5. Ornish D. Can life-style changes reverse coronary atherosclerosis? Hosp. Pract. (Off. Ed.). 1991 May 15;26(5):123-126, 129-132. Accessed 11th of September 2020.
  6. Ornish D, Scherwitz LW, Doody RS, Kesten D, McLanahan SM, Brown SE, DePuey E, Sonnemaker R, Haynes C, Lester J, McAllister GK, Hall RJ, Burdine JA, Gotto AM Jr. Effects of stress management training and dietary changes in treating ischemic heart disease. JAMA. 1983 January 7;249(1):54-59. Accessed 11th of September 2020.
  7. Ornish D, Scherwitz LW, Billings JH, Brown SE, Gould KL, Merritt TA, Sparler S, Armstrong WT, Ports TA, Kirkeeide RL, Hogeboom C, Brand RJ. Intensive lifestyle changes for reversal of coronary heart disease. JAMA. 1998 December 16;280(23):2001-2007. Accessed 11th of September 2020.
  8. Ornish DM, Lee KL, Fair WR, Pettengill EB, Carroll PR. Dietary trial in prostate cancer: Early experience and implications for clinical trial design. Urology. 2001 April;57(4 Suppl 1):200-201. Accessed 11th of September 2020.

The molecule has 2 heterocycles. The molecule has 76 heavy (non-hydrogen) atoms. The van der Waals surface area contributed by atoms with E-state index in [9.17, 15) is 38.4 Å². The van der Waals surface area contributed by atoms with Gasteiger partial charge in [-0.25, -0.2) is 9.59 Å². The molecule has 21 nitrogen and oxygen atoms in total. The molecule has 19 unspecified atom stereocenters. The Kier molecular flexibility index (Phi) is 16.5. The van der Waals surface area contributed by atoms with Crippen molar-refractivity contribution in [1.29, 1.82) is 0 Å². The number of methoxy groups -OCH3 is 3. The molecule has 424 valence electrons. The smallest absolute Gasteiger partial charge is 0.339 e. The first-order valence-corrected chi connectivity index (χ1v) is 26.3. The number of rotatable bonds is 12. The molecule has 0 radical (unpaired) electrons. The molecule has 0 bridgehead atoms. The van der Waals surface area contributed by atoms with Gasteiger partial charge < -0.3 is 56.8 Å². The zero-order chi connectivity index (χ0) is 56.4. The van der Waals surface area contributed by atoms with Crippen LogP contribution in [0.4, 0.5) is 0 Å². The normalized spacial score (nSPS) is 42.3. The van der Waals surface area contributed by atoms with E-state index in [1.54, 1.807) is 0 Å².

9. Daubenmier JJ, Weidner G, Marlin R, Crutchfield L, Dunn-Emke S, Chi C, Gao B, Carroll P, Ornish D. Lifestyle and health-related quality of life of men with prostate cancer managed with active surveillance. Urology. 2006 January;67(1):125-130.  Accessed 11th of September 2020.
  10. Frattaroli J, Weidner G, Dnistrian AM, Kemp C, Daubenmier JJ, Marlin RO, Crutchfield L, Yglecias L, Carroll PR, Ornish D. Clinical events in prostate cancer lifestyle trial: results from two years of follow-up. Urology. 2008 December;72(6):1319-1323. Accessed 11th of September 2020.
  11. Ornish D, Magbanua MJ, Weidner G, Weinberg V, Kemp C, Green C, Mattie MD, Marlin R, Simko J, Shinohara K, Haqq CM, Carroll PR. Changes in prostate gene expression in men undergoing an intensive nutrition and lifestyle intervention. Proc. Natl. Acad. Sci. USA. 2008 Jun 17;105(24):8369-8374. Accessed 11th of September 2020.